By the time my family has perfected the art of the successful move, I am sure it will be our last! One of the best ways to prepare for an overseas relocation is to reach out to your friends and their friends and ask for advice, especially for a destination like Japan.
I was curious how an overseas move differs from a stateside move, so I reached out to a long-time military spouse friend with loads of experience in locations such as Europe and Asia. Megan responded with suggestions for making a successful transition to Japan.
PCS to Japan: Tips from a Military Spouse Who's Been There!
These are nitty-gritty solutions to common problems that extend beyond the typical pre-planning move advice offered by unofficial or official military outlets. Never discount first-hand advice from a military spouse!
The airplane ride may bring anxiety to those who have small children and have yet to travel long distances. Intensive preparation before the flight bodes far better than begging flight attendants for a deck of cards and peanuts.
Check out a few of Megan’s tips:
- Use this cheap trick to protect strollers in transport: buy a twin size mattress cover and duct tape it securely around the stroller. If it survives the flight and can be used again, wash it and stow it for your trip home.
- In addition to readying the all-important electronic devices and stash of special snacks, run through the local dollar store for gifts to unwrap when the kids won’t tolerate another episode of My Little Pony. No worries if these cheap toys are broken or left behind on the plane!
- Hey, we’ve all been there, desperate on a plane! Read Air Travel with Kids: Survival Tips for Parents and Fellow Passengers to get through it all!
- If you have an infant, use the bassinet option some airlines offer. Megan and her family flew United Airlines and, thankfully, the military paid for the bassinet. It saves everyone a little sanity with baby safely in her own space.
- Kids are messy and need changes of clothes. Pack them in a convenient location on board (preferably in zipper bags for reuse later) and add a comfy outfit for yourself, just in case the kids can’t handle turbulence and their snacks make a second appearance on the front of your shirt!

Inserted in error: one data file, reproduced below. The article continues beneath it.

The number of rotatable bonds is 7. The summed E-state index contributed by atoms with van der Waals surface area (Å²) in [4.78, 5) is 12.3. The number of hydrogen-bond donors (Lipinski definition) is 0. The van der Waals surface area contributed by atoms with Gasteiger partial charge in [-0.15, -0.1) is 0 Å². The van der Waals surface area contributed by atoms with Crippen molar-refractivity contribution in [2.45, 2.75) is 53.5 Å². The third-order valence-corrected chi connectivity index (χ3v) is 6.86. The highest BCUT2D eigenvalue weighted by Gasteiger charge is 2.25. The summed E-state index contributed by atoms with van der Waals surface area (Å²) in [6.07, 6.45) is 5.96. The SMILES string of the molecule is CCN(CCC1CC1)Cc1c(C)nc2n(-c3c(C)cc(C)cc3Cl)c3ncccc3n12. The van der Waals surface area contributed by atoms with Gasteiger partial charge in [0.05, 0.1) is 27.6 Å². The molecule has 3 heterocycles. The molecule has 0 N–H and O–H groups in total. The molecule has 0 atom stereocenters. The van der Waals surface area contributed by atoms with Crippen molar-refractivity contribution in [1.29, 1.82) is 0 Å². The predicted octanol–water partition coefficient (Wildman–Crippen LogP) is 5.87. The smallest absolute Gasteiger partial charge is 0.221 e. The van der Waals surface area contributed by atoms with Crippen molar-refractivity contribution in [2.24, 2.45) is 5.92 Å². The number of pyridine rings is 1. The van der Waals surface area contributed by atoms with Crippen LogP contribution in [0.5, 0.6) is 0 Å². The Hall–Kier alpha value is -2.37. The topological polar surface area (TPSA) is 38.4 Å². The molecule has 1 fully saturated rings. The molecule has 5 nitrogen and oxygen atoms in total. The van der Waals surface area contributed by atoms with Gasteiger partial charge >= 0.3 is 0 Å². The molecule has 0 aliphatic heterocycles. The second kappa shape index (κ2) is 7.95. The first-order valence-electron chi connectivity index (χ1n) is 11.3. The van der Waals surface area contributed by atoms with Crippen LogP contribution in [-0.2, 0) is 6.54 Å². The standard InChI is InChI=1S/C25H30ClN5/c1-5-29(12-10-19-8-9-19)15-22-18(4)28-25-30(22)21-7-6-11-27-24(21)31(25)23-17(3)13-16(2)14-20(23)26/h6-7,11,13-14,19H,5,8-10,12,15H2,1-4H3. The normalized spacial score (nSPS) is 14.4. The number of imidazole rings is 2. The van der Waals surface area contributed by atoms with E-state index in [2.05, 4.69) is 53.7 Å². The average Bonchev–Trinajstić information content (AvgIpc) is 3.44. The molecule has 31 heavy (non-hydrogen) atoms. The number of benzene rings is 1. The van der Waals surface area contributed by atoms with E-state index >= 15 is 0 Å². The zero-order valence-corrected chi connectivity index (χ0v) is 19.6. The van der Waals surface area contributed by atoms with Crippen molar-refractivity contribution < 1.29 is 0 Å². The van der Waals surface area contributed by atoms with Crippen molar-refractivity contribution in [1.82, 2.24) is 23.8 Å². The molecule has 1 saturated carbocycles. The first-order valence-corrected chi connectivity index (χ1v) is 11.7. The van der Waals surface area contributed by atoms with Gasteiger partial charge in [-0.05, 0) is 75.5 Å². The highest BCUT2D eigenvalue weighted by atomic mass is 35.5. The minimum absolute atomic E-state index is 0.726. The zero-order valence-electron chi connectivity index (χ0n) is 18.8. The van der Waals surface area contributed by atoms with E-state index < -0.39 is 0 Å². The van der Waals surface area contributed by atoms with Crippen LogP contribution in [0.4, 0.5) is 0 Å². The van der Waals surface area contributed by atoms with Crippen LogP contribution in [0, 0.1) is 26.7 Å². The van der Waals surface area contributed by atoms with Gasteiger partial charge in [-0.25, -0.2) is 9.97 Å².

For even more tips on a move to Japan, read Must-Know Tips for a Military Move to Japan.
The uncertainty and angst of traveling with a pet to Japan is one of the top reasons many people do not look forward to their PCS. But, procrastination only makes the journey worse for you and your pet. Multiple layers of preparation are needed to successfully fly a pet to Japan.
Pets require very specific arrangements to fly commercially. From shots and health records to proper crate systems and restricted seasonal travel, the list of do's and don’ts is extensive. Alexis Miller a writer for MILLIE, a MilitaryByOwner partner, documented her flight from Seattle to Japan and offered a first-hand account to learn from.
For even more specifics about PCS pet travel, read What to Know About Flying with Pets During Your PCS Move and 6 Resources for a Military Move with Pets to save time and sanity while preparing your pet to move.
Megan told me she arms herself with technology such as HyperDia, an app that calculates routes, times, distances, and fares for trains and planes throughout Japan. It also offers maps and regional information for many popular sites. She finds it invaluable because it offers English options.
She is also adamant about diving into the local scene, imploring, “Travel, travel, travel. Get out and explore, or you'll be sorry later.” Her pro tip is to utilize MWR’s minivan rentals to avoid costly tolls.
But, if you’ve ever lived abroad, you understand that sometimes you just want to enjoy the comforts of home found in the United States every now and then. Megan’s family finds refuge at The New Sanno Hotel in Tokyo. It offers American-style amenities and rates based on the military member's rank. If you have familiarity with the Armed Forces Recreation Centers, The New Sanno is similar, but is operated under the U.S. Naval Joint Services Activity.
Often the most difficult part of an overseas adjustment is housing. Megan’s experience with the homes on Camp Zama sound very similar to other spouses I have heard from stationed in Japan. They are small, unattractive, and very close to one another.
She heartily suggests bringing decorating options such as rugs to make the new space homey. She also advises bringing as many Christmas decorations as possible, as they are hard to come by.
Luckily, all 120 volt appliances work in the housing there. Speaking of appliances, if you already have dehumidifiers, have them shipped early. You’ll need the assistance combating the Japanese humidity. Megan uses a couple throughout the house to keep it comfortable.
Bikes are a must for the family to travel on base easily, although families also purchase cars from the rotating “cheap, used car” operation that remains popular with military in foreign countries.
She strongly suggests to make friends quickly with your surrounding neighbors. We all know how those relationships can make or break a PCS, especially in close proximity while living on base. If you’re not happy about orders to Japan, take to heart that most military families leave with gratitude for the experience and bond with friends they both commiserate and celebrate with.
Megan’s family includes several children in a wide age range, and it never ceases to amaze me how she manages to prepare and execute so many adventures where she doesn’t know the language or geography! She is quick to note that Japanese culture is very kid-friendly and, in her experience, the local community was kind and to her family.
Feel a bit better? Just remember, plenty of families before yours have moved successfully and joyfully tell the tale later! Keep an eye on MilitaryByOwner’s blog for more travel tips not only to Japan, but wherever the military sends you!